A mobile home resident died after suffering numerous fire ant bites while walking his dog in a common area of a park called the "Preserve." The ants apparently came into contact with the man when he brushed up against a bush. The man's wife brought suit against the mobile home park owner alleging the owner had a duty to protect him from the ants. The park owner was not aware of any particular fire ant infestations at the Preserve. The park's exterminator had killed fire ants in the past, and represented that the red fire ants were wild animals indigenous to South Florida and that permanent eradication would be impossible.
Florida's Fourth District Court of Appeal ruled in favor of the landowner. The court cited a legal doctrine called ferae naturae, meaning "animals of a wild nature or disposition," which dates back to the Roman empire. Under the doctrine, wild animals are presumed to be owned by the people generally. A landowner is not responsible for harm caused by wild animals unless he or she introduced the animals to the premises or had specific knowledge of the hazard presented by them. The court relied upon another case in which the city of St. Petersburg was not responsible for a shark attack because there was no evidence to indicate the city had knowledge of a wild animal attack in the area.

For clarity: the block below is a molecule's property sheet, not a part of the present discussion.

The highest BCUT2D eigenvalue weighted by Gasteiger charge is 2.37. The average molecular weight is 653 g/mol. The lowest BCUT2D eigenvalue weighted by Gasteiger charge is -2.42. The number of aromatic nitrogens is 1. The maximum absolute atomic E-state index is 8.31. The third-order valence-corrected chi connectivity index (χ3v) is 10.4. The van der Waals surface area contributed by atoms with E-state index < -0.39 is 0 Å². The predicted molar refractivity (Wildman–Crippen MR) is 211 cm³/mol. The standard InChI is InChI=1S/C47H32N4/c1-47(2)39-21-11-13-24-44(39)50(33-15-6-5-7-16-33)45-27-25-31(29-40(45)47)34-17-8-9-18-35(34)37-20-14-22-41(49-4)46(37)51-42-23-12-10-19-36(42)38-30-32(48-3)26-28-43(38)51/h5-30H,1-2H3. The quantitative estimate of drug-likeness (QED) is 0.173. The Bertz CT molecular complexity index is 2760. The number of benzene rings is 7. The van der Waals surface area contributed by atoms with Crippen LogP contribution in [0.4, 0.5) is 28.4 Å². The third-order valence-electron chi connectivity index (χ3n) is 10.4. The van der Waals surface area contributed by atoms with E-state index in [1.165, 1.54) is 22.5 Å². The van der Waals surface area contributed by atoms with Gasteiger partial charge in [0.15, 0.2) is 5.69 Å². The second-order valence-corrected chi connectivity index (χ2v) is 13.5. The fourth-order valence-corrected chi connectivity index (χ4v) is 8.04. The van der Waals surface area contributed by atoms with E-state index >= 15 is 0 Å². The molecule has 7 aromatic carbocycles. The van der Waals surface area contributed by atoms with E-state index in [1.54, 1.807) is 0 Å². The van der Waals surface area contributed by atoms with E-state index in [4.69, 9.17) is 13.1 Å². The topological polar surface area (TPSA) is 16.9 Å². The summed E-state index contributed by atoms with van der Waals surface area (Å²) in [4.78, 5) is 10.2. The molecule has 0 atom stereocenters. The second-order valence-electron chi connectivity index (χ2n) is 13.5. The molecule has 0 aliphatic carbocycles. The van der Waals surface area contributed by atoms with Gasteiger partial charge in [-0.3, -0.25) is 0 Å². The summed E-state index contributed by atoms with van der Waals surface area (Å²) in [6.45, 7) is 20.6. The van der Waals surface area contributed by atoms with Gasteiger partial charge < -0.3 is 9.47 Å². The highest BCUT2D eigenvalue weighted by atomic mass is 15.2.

However, the court did note that a premises owner might be negligent with regard to wild animal attacks in some circumstances. This could occur when animals are found in artificial structures or places where they are not usually found, like stores, hotels, or billboards, if the landowner has reason to know of the unreasonable risk to unsuspecting patrons.